What to Do When Your Health Insurance Costs Increase

Affordable Care Act

What to Do When Your Health Insurance Costs Increase

Published on September 23, 2016

Share

No one likes to see their health insurance rates increase, but it’s a common experience. In fact, most health insurance plans adjust their rates at least once per year. Notices of upcoming rate changes are commonly mailed to policy holders in the fall, with new rates coming into effect in the new year.
A lot of health insurance consumers are confused about rate increases and unsure about their options. In this article we’ll clear up some common misconceptions and provide you with a few tips to help you find affordable coverage.

Why health insurance costs raise

Contrary to what some people imagine, when your health insurance premiums increase, it’s nothing personal. The insurance company is not raising your rates because you specifically saw the doctor too often or had an expensive surgery in the past year.
In most cases, when the health insurance company raises your rates, they’re generally raised for everyone enrolled in that particular health insurance plan in your geographical area and age group.
Insurance companies typically raise rates because of increases in the cost of providing medical care, or because the people enrolled in your plan in your area are using more, or more expensive, medical services than anticipated. Most rate changes must be approved by state or federal regulators.

What you can do when your health insurance costs increase

Your choices are pretty simple, really. You can stick with your current plan, or you can switch to a new one. There’s one other riskier choice too: you can drop your coverage and go uninsured – but that will potentially leave you open to a penalty on your federal tax return and, of course, there’s the risk of being uninsured when you need expensive medical care.
Let’s look at the first two options in more detail.
Sticking with your current health insurance plan
Depending on the size of your rate increase, you may decide to just stick with your current health insurance plan. If, say, you’re happy with your plan and the rate increase for the next year is only 3%, sticking with your current plan may be a good option.
If you’re currently enrolled in government subsidies that help cover the costs of your monthly health insurance premiums, you may not financially feel a rate increase in some cases. Qualifying consumers with taxable income of no more than 400% of the federal poverty may be eligible for subsidies – but the dollar value of your subsidy is also tied to the “benchmark” plan in your area. So long as the rate for that benchmark plan increases at least as much as the rate on your current plan, the dollar value of your subsidies should increase enough to keep pace.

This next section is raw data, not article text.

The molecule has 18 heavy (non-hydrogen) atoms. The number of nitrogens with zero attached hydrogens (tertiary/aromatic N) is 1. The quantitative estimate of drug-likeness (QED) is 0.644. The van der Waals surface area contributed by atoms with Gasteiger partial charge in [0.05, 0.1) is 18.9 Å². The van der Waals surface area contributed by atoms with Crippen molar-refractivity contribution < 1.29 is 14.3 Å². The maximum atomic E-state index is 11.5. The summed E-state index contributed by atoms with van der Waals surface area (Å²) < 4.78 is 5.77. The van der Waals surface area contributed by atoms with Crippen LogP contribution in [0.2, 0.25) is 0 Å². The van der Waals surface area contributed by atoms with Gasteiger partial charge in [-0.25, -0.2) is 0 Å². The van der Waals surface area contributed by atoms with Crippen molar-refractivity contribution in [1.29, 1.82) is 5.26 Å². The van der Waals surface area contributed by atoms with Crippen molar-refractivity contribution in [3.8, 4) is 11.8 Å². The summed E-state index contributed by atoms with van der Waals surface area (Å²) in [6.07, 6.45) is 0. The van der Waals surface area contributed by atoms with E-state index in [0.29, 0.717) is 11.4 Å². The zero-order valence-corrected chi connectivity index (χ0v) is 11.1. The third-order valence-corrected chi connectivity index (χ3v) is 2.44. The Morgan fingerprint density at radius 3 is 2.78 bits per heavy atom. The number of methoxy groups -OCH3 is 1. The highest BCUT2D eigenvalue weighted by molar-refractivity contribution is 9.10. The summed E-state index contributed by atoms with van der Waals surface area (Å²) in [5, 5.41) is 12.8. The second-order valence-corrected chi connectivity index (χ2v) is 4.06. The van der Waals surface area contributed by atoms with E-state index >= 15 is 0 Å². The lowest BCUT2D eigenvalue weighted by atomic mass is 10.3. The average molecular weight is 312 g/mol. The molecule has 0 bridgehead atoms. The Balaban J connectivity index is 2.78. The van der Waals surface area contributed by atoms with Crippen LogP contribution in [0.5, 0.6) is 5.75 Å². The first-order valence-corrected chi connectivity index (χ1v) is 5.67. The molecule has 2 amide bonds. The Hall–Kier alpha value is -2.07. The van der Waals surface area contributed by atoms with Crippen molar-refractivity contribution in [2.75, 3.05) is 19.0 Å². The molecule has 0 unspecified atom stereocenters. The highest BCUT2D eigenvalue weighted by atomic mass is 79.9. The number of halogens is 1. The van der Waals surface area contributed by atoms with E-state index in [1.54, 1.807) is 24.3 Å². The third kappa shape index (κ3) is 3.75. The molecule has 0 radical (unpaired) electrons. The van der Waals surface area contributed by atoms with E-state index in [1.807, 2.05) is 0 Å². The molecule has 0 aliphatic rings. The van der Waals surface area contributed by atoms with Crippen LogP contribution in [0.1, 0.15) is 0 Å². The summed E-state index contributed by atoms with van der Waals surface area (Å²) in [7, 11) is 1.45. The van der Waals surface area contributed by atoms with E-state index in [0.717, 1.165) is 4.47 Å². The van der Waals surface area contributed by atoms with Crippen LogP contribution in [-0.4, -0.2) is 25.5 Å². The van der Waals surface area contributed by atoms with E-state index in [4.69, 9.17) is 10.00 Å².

Shopping around for a new health insurance plan
It’s never a bad idea to consider new health insurance options at least once per year – especially when you’re facing a rate increase on your current plan. If you decide it’s time to shop around, here are a few things to keep in mind:

  • There are two kinds of health insurance costs. First, there’s the premium you pay to maintain your coverage month to month. But then there’s also the out-of-pocket costs you may face when you actually receive medical care. These usually take the form of copayments, deductibles, or coinsurance. When considering a new plan, be sure to balance out these costs in a way that makes sense for you. Switching to a new plan with a lower monthly premium may give you a higher annual deductible. Make sure you can afford that deductible if faced with serious medical expenses.
  • You can’t always enroll in a new health insurance plan mid-year. You may have to wait for the open enrollment period. Obamacare’s open enrollment period typically runs from November 1 through January 31. Coverage under any new plan you enroll in during open enrollment will generally not begin until January 1 at earliest.
  • Outside of open enrollment you may be able to enroll in a new health insurance plan if you’ve recently experienced a qualifying life event such as marriage, divorce, the birth or adoption of a child, a move to a new coverage area, or major changes in your income that may affect your eligibility for government subsidies. Qualifying life events typically triggers a 60-day special enrollment window.

Where to find help when shopping for health insurance coverage

If your health insurance costs are going up and you want to shop around, consider shopping through a licensed health insurance agent, like eHealth. Licensed online agents can help you compare coverage options from multiple insurance companies and find the best match for your needs and budget. They can even help you make sure your new plan covers the drugs you need and the doctors you prefer. Remember, it never costs anything extra to shop through a licensed agent.

We’ll let you know when we publish anything new.